Jeff Mosser interviews Jennifer Uphoff Gray of Forward Theater Company the morning after Gov. Scott Walker’s recall election.
Jeff Mosser: Good morning! How is Wisconsin this morning?
Jennifer Uphoff Gray: It’s not a happy morning here in Madison. What does make me happy is that the turnout was high regardless of the outcome… it would have been harder with a low turn out. This was a stand and be counted moment.
JM: How does Forward Theater Company fit into Wisconsin politics? The theatre scene?
JUG: We are very focused on serving our community and choosing productions based on what we think would be relevant and interesting and thought-provoking. We’re the only Equity theatre in Madison so we feel the responsibility to do not just one type of theatre. Doing relevant and timely shows in a swing state like Wisconsin is great. One of the things that I can appreciate is about it (44 Plays for 44 Presidents) is the non-partisan take on politics. It gets everyone talking together about our civic responsibilities. That’s what excites me about it in an election season. It sends people out the door saying, “Vote. VOTE! Tell your family colleagues etc, to vote!” And that’s the message not “these guys are bad” or “go team”.
JM: What put 44P above other plays when deciding your season?
JUG: I personally, as a director, love the theatricality and form. It’s something we really haven’t done before. As far as doing this one versus other political plays it’s the one that sends a clear and important message of civic responsibility going into an election season.
JM: Forward Theater Company was one of the first productions to sign on to the Festival. You pretty much had your pick of the Presidential litter for your video project, and you snapped up George W. Bush. Why him?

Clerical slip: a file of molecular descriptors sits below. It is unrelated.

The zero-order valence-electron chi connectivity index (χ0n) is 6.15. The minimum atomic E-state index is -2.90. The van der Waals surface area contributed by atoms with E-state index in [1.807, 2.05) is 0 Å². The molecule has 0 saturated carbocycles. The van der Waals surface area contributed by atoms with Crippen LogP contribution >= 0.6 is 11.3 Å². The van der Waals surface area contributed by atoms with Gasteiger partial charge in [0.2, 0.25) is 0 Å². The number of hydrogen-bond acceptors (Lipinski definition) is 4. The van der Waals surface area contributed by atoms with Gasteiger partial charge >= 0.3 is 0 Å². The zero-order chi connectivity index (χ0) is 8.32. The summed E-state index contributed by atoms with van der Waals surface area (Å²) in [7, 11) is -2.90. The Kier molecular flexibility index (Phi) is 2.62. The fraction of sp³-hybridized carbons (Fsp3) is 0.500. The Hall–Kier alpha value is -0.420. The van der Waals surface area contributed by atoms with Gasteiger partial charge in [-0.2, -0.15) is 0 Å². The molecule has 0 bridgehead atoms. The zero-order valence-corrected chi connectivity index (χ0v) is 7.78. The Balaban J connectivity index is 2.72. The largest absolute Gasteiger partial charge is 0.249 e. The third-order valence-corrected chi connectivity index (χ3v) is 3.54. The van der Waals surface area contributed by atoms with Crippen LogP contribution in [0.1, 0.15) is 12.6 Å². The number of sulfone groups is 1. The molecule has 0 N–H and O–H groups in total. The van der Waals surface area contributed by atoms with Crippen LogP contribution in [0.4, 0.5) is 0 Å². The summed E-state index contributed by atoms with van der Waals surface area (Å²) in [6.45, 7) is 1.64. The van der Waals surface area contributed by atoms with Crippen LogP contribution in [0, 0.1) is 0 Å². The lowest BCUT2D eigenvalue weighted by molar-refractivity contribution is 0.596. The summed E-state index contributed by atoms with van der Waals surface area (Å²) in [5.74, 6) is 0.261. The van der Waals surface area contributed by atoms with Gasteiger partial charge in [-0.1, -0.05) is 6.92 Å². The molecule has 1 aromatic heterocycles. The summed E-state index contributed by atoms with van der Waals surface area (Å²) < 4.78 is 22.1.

JUG: He was my first choice. I think the message of the whole evening is summed up in that piece. Honestly, I hope that people take away the message that presidents are human beings who all, without exception, are doing what they think is right. Now they may be misguided or may be at odds with most of the American people, but it’s our job to be informed, engaged, responsive and not just at election time, but year round. It’s our job as a populace to be educated as we vote. Let your voice be heard! We’re working on that in Wisconsin right now. Certainly, Madison as a whole has a political leaning and it’s very easy to see who vilifies George W. Bush, but I believe he believed in what he was doing. The two liberals and conservatives who block their ears in the play are the problem with democracy right now! The risk in that approach that we’re surrounded by is something that I’m really concerned with: the danger of a society that yells at each other.
JM: Are you doing any community outreach for this production?
JUG: We do pre-show lectures before Thursdays and Sundays throughout the course of our run that explores both the content and context of the show, and we’re going to do talkbacks after each performance. We generally retain 50-75% of the audience because they are so lively. This is going to be a great talk for the talkback. Also, were hoping to organize a red night and a blue night at the theatre.
JM: What do you say to a company that is on the fence about this play?
JUG: A play like this one offers a unique opportunity to show how theatre can directly impact communication on issues.
Jennifer Uphoff Gray most recently directed A Thousand Words, by Gwendolyn Rice, for Milwaukee Chamber Theatre, Love’s Labour’s Lost for Milwaukee Shakespeare (“Best of 2008”) and The Diary of Anne Frank for Madison Repertory Theatre (“Best of 2008”). Her work has also been seen at Second Stage, Musical Theater Works, Ensemble Studio Theater, HERE (all in New York City) and the Chunchon International Theater Festival in South Korea. She holds a degree in Dramatic Literature and Stage History from Harvard College. Jen was born and raised in the Madison area and is now raising her family on the near West Side.